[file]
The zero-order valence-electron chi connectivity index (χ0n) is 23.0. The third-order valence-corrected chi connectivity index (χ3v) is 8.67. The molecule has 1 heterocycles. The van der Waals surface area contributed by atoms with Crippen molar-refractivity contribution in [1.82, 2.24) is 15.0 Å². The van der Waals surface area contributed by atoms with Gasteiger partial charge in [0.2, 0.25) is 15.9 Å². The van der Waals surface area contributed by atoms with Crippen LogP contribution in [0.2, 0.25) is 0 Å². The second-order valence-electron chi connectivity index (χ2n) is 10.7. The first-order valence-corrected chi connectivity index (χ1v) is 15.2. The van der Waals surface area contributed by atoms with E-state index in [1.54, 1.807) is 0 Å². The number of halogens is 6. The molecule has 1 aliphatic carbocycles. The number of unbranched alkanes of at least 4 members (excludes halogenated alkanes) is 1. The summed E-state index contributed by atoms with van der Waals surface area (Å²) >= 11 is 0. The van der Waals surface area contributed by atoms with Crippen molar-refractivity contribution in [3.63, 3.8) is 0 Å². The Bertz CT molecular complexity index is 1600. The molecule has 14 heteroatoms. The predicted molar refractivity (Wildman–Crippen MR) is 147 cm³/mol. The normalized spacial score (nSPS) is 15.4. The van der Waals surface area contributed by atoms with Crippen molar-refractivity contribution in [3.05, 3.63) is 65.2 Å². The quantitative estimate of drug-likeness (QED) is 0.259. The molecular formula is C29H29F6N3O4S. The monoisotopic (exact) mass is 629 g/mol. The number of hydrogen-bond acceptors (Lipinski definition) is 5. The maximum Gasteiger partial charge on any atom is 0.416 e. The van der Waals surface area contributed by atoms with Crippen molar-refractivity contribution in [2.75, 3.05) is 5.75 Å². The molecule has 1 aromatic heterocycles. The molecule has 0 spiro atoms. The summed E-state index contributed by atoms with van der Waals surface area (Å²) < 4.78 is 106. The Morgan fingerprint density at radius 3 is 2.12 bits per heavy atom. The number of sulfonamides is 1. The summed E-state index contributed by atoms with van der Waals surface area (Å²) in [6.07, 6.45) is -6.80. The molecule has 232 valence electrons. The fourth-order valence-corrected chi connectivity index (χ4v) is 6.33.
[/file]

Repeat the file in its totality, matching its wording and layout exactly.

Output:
The zero-order valence-electron chi connectivity index (χ0n) is 23.0. The third-order valence-corrected chi connectivity index (χ3v) is 8.67. The molecule has 1 heterocycles. The van der Waals surface area contributed by atoms with Crippen molar-refractivity contribution in [1.82, 2.24) is 15.0 Å². The van der Waals surface area contributed by atoms with Gasteiger partial charge in [0.2, 0.25) is 15.9 Å². The van der Waals surface area contributed by atoms with Crippen LogP contribution in [0.2, 0.25) is 0 Å². The second-order valence-electron chi connectivity index (χ2n) is 10.7. The first-order valence-corrected chi connectivity index (χ1v) is 15.2. The van der Waals surface area contributed by atoms with E-state index in [1.54, 1.807) is 0 Å². The number of halogens is 6. The molecule has 1 aliphatic carbocycles. The number of unbranched alkanes of at least 4 members (excludes halogenated alkanes) is 1. The summed E-state index contributed by atoms with van der Waals surface area (Å²) >= 11 is 0. The van der Waals surface area contributed by atoms with Crippen molar-refractivity contribution in [3.63, 3.8) is 0 Å². The Bertz CT molecular complexity index is 1600. The molecule has 14 heteroatoms. The predicted molar refractivity (Wildman–Crippen MR) is 147 cm³/mol. The normalized spacial score (nSPS) is 15.4. The van der Waals surface area contributed by atoms with Crippen molar-refractivity contribution in [3.05, 3.63) is 65.2 Å². The quantitative estimate of drug-likeness (QED) is 0.259. The molecular formula is C29H29F6N3O4S. The monoisotopic (exact) mass is 629 g/mol. The number of hydrogen-bond acceptors (Lipinski definition) is 5. The maximum Gasteiger partial charge on any atom is 0.416 e. The van der Waals surface area contributed by atoms with Crippen molar-refractivity contribution in [2.75, 3.05) is 5.75 Å². The molecule has 1 aromatic heterocycles. The molecule has 0 spiro atoms. The summed E-state index contributed by atoms with van der Waals surface area (Å²) < 4.78 is 106. The Morgan fingerprint density at radius 3 is 2.12 bits per heavy atom. The number of sulfonamides is 1. The summed E-state index contributed by atoms with van der Waals surface area (Å²) in [6.07, 6.45) is -6.80. The molecule has 232 valence electrons. The fourth-order valence-corrected chi connectivity index (χ4v) is 6.33.